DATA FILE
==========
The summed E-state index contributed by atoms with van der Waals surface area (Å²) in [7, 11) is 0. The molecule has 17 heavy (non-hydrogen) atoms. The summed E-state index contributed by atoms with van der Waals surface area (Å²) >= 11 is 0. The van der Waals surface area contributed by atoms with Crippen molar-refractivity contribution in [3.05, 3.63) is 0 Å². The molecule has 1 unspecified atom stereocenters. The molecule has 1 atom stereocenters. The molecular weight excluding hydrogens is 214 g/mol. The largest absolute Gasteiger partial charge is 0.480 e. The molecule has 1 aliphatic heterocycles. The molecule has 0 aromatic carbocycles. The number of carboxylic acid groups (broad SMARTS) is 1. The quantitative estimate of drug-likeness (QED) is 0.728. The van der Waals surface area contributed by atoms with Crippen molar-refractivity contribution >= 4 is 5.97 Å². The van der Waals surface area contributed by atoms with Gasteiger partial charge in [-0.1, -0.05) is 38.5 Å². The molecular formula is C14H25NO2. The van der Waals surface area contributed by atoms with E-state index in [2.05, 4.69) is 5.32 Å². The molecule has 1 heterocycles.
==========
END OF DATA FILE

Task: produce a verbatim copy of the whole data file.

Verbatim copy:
The summed E-state index contributed by atoms with van der Waals surface area (Å²) in [7, 11) is 0. The molecule has 17 heavy (non-hydrogen) atoms. The summed E-state index contributed by atoms with van der Waals surface area (Å²) >= 11 is 0. The van der Waals surface area contributed by atoms with Crippen molar-refractivity contribution in [3.05, 3.63) is 0 Å². The molecule has 1 unspecified atom stereocenters. The molecule has 1 atom stereocenters. The molecular weight excluding hydrogens is 214 g/mol. The largest absolute Gasteiger partial charge is 0.480 e. The molecule has 1 aliphatic heterocycles. The molecule has 0 aromatic carbocycles. The number of carboxylic acid groups (broad SMARTS) is 1. The quantitative estimate of drug-likeness (QED) is 0.728. The van der Waals surface area contributed by atoms with Crippen molar-refractivity contribution >= 4 is 5.97 Å². The van der Waals surface area contributed by atoms with Gasteiger partial charge in [-0.1, -0.05) is 38.5 Å². The molecular formula is C14H25NO2. The van der Waals surface area contributed by atoms with E-state index in [2.05, 4.69) is 5.32 Å². The molecule has 1 heterocycles.